Heart palpitations, irregular heartbeat and rapid heartbeat during the menopause
Your pulse abruptly accelerates, your heart starts racing or even starts skipping a beat. These are all symptoms that can occur in the context of the menopause.
Heart problems during the menopause: Signs and symptoms
Your pulse abruptly accelerates, your heart starts racing or even starts skipping a beat. These are all symptoms that can occur in the context of the menopause. This article will tell you more about what it means, when you urgently need to consult a doctor and what you can do to protect your heart during the menopause.
Whenever the heart starts skipping beats due to additional heartbeats, it loses its rhythm for a moment. Irregular heartbeats are referred to as extrasystoles in medical terminology, with the term ‘palpitation’ used to describe the phenomenon of an irregular heartbeat. Not only irregular heartbeats, but also a sudden acceleration in heart rate as far as rapid heartbeat, alco known as tachycardia, can be side effects of the menopause. Usually they occur abruptly during work, while shopping, at nighttime and even during rest. Heart palpitations, rapid heartbeat and irregular heartbeat during the menopause are symptoms that fortunately do not affect every woman.
However, there are also other causes that may be responsible for heart palpitations, rapid heartbeat and an excessively irregular heartbeat, such as drug and alcohol consumption, genetic disposition, overactive thyroid, coronary diseases or side effects of medication.
Heart problems during the menopause – What you need to know
Almost half of all menopausal women suffer from heart problems. Often, heart palpitations and rapid heartbeat occur in conjunction with hot flushes and are an manifestation of hormonal changes that generally take place over several years. Usually, complaints such as rapid heartbeat, irregular heartbeat and heart palpitations occur during the perimenopause or early postmenopause.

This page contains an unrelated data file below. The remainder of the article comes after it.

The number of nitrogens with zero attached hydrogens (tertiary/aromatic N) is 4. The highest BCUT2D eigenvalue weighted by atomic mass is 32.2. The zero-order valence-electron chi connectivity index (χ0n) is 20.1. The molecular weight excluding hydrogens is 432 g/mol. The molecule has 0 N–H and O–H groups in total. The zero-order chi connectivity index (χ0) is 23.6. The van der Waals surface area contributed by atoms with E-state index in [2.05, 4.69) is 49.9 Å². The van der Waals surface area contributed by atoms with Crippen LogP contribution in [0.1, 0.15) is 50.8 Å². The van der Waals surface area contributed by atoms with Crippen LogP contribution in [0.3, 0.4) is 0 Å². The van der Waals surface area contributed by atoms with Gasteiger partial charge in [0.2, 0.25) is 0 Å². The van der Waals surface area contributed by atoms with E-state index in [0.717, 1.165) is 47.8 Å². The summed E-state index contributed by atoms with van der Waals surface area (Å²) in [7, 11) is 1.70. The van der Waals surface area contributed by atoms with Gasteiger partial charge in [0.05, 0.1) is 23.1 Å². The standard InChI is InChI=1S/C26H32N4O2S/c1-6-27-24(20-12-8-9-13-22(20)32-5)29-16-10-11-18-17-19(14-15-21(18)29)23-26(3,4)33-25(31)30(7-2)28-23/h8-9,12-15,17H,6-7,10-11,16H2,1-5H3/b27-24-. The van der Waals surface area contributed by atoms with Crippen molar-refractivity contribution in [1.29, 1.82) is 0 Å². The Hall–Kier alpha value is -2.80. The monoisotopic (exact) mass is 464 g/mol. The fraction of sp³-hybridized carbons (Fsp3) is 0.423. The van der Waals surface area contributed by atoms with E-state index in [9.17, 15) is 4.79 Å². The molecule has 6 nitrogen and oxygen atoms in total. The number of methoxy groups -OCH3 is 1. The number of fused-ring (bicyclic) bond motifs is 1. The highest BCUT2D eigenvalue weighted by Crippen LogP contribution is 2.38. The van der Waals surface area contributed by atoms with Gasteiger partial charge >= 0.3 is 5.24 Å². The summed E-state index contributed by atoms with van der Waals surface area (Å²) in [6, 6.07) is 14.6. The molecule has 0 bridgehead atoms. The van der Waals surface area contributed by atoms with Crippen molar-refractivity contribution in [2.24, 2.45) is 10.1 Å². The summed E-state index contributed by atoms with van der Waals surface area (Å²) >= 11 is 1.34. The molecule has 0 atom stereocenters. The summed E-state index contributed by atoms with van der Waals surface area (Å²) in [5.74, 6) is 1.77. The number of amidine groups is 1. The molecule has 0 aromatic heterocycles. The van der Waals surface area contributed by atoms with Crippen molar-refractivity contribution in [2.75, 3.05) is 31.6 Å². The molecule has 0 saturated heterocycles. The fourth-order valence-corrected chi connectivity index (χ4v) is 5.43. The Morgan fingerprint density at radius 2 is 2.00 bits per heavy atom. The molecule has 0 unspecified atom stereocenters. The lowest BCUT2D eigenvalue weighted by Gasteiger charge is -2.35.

Around 40% of women develop heart problems such as heart palpitations, irregular heartbeat or rapid heartbeat during the menopause. Heart problems mainly occur during the perimenopause and early postmenopause.
The natural medicinal herb extract EstroG-100® alleviates numerous discomforts during the menopause and is highly effective against heart palpitations. Clinical studies have shown a reduction in the occurrence of these menopausal symptoms of 45%.
An interesting study by Indiana University
One current study by Indiana University in the US state of Indiana, published in the Journal of Women’s Health, reveals some interesting findings. There, a team of scientists investigated which women were particularly affected by these menopausal complaints.
For this purpose, data was evaluated from a total of 759 women aged between 42 and 62 who were suffering from rapid heartbeat, heart palpitations or irregular heartbeat. The body-mass index (BMI) along with indices and symptom diaries providing information about the severity of the impairment in the preceding weeks were also incorporated into the scientific survey.
It turned out that women with a higher BMI had lower complaints.
The following risk groups were also discovered: Women showing symptoms such as rapid heartbeat, irregular heartbeat and heart palpitations during the menopause suffer from depressive moods more often. They have an elevated perception of stress, often suffer from sleeplessness and on the whole, experience a poorer quality of life during the menopause.
Sheng, Y. et al. Effect of menopausal symptom treatment options on palpitations. Journal of Women’s Health. Apr 2021. 533–538.
Heart problems during the menopause
The question is, why do symptoms such as rapid heartbeat, irregular heartbeat and heart palpitations increase during the menopause? In general, women suffer from cardiovascular problems more rarely than men before the menopause. The protective effect of the oestrogen is one reason cited for the lower frequency of cardiovascular diseases. Due to the decline of oestrogen during the menopause, this protection levels off, causing the risk of cardiovascular diseases to increase. More recent findings, however, show that smoking also has a significant impact, i.e. due to the altered smoking behaviour of women over the last few decades, cardiovascular diseases have increased among women. A healthy and low-fat diet also plays a key role in protecting against cardiovascular diseases.